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  7. True confession: I have experienced olfactory hallucinations. I wouldn’t tell anyone for the longest time because I was afraid I had schizophrenia, but at this age I guess if I did suffer from that disorder I’d have figured it out by now. I think it’s a symptom of my anxiety. I used to smell dog poo and would check my clothes, shoes, purse and anything else I had with me over and over to find where the smell originated but never found anything. If I could find a single occupancy restroom I’d even strip down and smell my clothes. Now it’s cat pee. It doesn’t happen often anymore, thank goodness.

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  8. I usually suggest words here and there if I see someone struggling. I am also the struggler now and then… and maybe a bit more than that, and appreciate the help. Nothing worse than panicking and watching those around you look at you funny as you are searching your cranium for some stupid – often common – word. Oh, and YAY for commenters… makes my day!

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  9. I always had it figured, that if someone finished your sentences, then that means the person knows you quite well. Either that, or they are just highly intuitive. My cats on other hand, if I move slightly at a certain hour, they all head downstairs. They know its meal time. They have this amazing inner clock that goes off right at the last second of the hour. “Look, its ma! She moved! SUPPER TIME!” 😛 Oh, and after gawking at my pc all week, I finally found a cute red and white cat purse that simply says with a cute little cat, “I love my cat” As for my nose, its quite acute! You can buy for the dirtbox, especially with multiple cats, a spray that you use after you scoop it, it eliminates the odor in the box really well. Think its Hartz brand. You don’t need much of it either. I was box every two days, scoop daily. Works pretty well for my multi-cat house.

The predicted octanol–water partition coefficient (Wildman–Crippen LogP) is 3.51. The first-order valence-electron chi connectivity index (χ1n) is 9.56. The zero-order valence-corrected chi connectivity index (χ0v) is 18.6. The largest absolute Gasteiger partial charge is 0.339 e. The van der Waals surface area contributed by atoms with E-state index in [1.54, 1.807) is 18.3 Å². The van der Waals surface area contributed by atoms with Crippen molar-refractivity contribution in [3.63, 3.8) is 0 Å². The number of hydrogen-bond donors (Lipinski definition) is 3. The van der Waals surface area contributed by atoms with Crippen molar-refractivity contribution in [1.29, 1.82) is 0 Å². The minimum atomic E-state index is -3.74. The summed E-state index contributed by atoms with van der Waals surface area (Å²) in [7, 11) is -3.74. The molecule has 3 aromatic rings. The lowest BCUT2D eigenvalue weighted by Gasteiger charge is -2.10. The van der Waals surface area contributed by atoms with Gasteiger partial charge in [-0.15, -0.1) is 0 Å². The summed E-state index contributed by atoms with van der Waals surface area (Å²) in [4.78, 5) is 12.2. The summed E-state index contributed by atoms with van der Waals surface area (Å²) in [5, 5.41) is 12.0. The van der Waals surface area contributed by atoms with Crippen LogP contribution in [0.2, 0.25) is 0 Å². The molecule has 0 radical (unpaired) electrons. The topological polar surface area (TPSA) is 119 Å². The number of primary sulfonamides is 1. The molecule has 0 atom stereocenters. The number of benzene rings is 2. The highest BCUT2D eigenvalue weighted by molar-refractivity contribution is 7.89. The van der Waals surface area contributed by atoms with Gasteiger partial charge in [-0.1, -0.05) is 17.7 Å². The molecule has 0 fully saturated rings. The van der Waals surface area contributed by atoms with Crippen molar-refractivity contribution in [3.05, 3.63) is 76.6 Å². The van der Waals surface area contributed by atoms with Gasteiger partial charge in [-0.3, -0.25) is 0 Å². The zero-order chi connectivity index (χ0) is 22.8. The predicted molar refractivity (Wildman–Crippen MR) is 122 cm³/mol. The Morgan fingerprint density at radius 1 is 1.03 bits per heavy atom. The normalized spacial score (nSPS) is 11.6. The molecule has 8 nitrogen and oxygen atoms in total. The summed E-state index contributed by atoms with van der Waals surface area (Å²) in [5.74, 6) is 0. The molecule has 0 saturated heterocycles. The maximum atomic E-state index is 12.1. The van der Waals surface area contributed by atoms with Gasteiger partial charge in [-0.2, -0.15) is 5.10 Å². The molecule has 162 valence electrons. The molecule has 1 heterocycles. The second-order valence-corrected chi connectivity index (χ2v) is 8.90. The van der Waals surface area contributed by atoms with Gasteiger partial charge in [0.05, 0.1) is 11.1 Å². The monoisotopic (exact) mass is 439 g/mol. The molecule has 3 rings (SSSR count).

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  10. Hi, Kate – I completely agree with you about comments. They always bring such interesting insights.
    About filling in words for your friend. Everyone is different, so I am not sure about her. I would much prefer for you to fill in a word for me than to leave me stumbling. My two cents worth! 🙂

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  11. I was thinking about the filling in the word thing just yesterday when I was talking to my 95 year old mother. She was searching for a word and I knew what she wanted to say but I let her search. At the time I was thinking that I was doing her a favor by making her use her brain, thereby keeping those little gray cells working but then I thought that maybe she would begin to feel frustrated that she can’t remember things and perhaps I should help her out. Flipping the switch when the electricity is off…all the time!

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  12. I too automatically flick off light switches, even when the power is out…or even when people are still sitting in the rooms using them. Oops!

    Also, I had an extended span of menopausal symptoms and as a result of the sleeplessness, forgot words frequently. More often, they were simple words, like b-a-t. I was always thankful for people stepping in to help out to end my struggle in trying to remember a word. Everyone is different though, so maybe asking her the next time it happens would resolve your unease?

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  13. Ah, the smells hitting the old sniffer. It was a standing joke that I could sniff out warm sausage rolls from 100 yards when Mum tried to hide them.